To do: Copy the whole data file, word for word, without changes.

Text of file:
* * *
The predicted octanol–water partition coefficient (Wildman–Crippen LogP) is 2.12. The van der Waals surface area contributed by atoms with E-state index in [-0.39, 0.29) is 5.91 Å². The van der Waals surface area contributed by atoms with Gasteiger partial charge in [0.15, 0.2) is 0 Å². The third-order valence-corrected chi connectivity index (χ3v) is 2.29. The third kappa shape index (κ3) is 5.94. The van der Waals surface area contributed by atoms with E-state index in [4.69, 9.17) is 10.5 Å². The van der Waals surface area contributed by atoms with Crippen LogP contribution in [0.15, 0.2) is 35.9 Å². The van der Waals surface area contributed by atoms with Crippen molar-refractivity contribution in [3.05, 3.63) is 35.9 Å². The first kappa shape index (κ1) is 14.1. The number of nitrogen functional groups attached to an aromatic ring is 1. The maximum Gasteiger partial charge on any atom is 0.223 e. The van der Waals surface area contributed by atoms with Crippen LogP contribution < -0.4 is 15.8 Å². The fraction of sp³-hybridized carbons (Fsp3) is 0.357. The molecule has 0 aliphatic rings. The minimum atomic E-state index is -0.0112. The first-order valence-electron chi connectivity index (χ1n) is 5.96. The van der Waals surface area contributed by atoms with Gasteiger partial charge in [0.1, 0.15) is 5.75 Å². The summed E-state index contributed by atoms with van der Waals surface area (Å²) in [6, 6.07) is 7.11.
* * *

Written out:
The predicted octanol–water partition coefficient (Wildman–Crippen LogP) is 2.12. The van der Waals surface area contributed by atoms with E-state index in [-0.39, 0.29) is 5.91 Å². The van der Waals surface area contributed by atoms with Gasteiger partial charge in [0.15, 0.2) is 0 Å². The third-order valence-corrected chi connectivity index (χ3v) is 2.29. The third kappa shape index (κ3) is 5.94. The van der Waals surface area contributed by atoms with E-state index in [4.69, 9.17) is 10.5 Å². The van der Waals surface area contributed by atoms with Crippen LogP contribution in [0.15, 0.2) is 35.9 Å². The van der Waals surface area contributed by atoms with Crippen molar-refractivity contribution in [3.05, 3.63) is 35.9 Å². The first kappa shape index (κ1) is 14.1. The number of nitrogen functional groups attached to an aromatic ring is 1. The maximum Gasteiger partial charge on any atom is 0.223 e. The van der Waals surface area contributed by atoms with Crippen LogP contribution < -0.4 is 15.8 Å². The fraction of sp³-hybridized carbons (Fsp3) is 0.357. The molecule has 0 aliphatic rings. The minimum atomic E-state index is -0.0112. The first-order valence-electron chi connectivity index (χ1n) is 5.96. The van der Waals surface area contributed by atoms with Gasteiger partial charge in [0.1, 0.15) is 5.75 Å². The summed E-state index contributed by atoms with van der Waals surface area (Å²) in [6, 6.07) is 7.11.